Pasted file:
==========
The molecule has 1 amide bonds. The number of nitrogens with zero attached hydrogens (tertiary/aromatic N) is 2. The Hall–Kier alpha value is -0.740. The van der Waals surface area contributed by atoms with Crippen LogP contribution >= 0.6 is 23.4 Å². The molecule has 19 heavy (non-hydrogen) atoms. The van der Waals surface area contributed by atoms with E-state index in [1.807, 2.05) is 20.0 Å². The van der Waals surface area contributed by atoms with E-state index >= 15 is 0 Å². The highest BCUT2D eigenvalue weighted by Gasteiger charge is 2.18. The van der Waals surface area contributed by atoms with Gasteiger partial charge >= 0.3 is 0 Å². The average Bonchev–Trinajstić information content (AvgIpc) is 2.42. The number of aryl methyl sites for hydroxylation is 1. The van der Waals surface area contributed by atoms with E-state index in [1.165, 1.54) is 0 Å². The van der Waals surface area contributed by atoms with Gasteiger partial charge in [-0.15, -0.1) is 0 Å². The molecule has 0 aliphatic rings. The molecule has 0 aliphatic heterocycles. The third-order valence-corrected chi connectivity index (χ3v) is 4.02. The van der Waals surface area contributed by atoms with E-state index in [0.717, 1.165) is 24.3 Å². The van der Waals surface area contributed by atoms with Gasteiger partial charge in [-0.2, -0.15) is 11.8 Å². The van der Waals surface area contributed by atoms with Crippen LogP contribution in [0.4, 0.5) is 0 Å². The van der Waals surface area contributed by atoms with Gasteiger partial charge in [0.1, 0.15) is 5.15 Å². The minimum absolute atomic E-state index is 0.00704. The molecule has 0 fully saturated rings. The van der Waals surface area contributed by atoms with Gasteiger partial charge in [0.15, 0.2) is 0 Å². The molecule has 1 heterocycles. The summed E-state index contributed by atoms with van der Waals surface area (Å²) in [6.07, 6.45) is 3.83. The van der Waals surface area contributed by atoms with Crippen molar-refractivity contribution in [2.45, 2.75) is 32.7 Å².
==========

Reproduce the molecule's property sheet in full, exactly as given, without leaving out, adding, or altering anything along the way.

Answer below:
The molecule has 1 amide bonds. The number of nitrogens with zero attached hydrogens (tertiary/aromatic N) is 2. The Hall–Kier alpha value is -0.740. The van der Waals surface area contributed by atoms with Crippen LogP contribution >= 0.6 is 23.4 Å². The molecule has 19 heavy (non-hydrogen) atoms. The van der Waals surface area contributed by atoms with E-state index in [1.807, 2.05) is 20.0 Å². The van der Waals surface area contributed by atoms with E-state index >= 15 is 0 Å². The highest BCUT2D eigenvalue weighted by Gasteiger charge is 2.18. The van der Waals surface area contributed by atoms with Gasteiger partial charge >= 0.3 is 0 Å². The average Bonchev–Trinajstić information content (AvgIpc) is 2.42. The number of aryl methyl sites for hydroxylation is 1. The van der Waals surface area contributed by atoms with E-state index in [1.165, 1.54) is 0 Å². The van der Waals surface area contributed by atoms with Gasteiger partial charge in [-0.15, -0.1) is 0 Å². The molecule has 0 aliphatic rings. The molecule has 0 aliphatic heterocycles. The third-order valence-corrected chi connectivity index (χ3v) is 4.02. The van der Waals surface area contributed by atoms with E-state index in [0.717, 1.165) is 24.3 Å². The van der Waals surface area contributed by atoms with Gasteiger partial charge in [-0.2, -0.15) is 11.8 Å². The van der Waals surface area contributed by atoms with Crippen LogP contribution in [0.4, 0.5) is 0 Å². The van der Waals surface area contributed by atoms with Gasteiger partial charge in [0.1, 0.15) is 5.15 Å². The minimum absolute atomic E-state index is 0.00704. The molecule has 0 fully saturated rings. The van der Waals surface area contributed by atoms with Gasteiger partial charge in [0.15, 0.2) is 0 Å². The molecule has 1 heterocycles. The summed E-state index contributed by atoms with van der Waals surface area (Å²) in [6.07, 6.45) is 3.83. The van der Waals surface area contributed by atoms with Crippen molar-refractivity contribution in [2.45, 2.75) is 32.7 Å².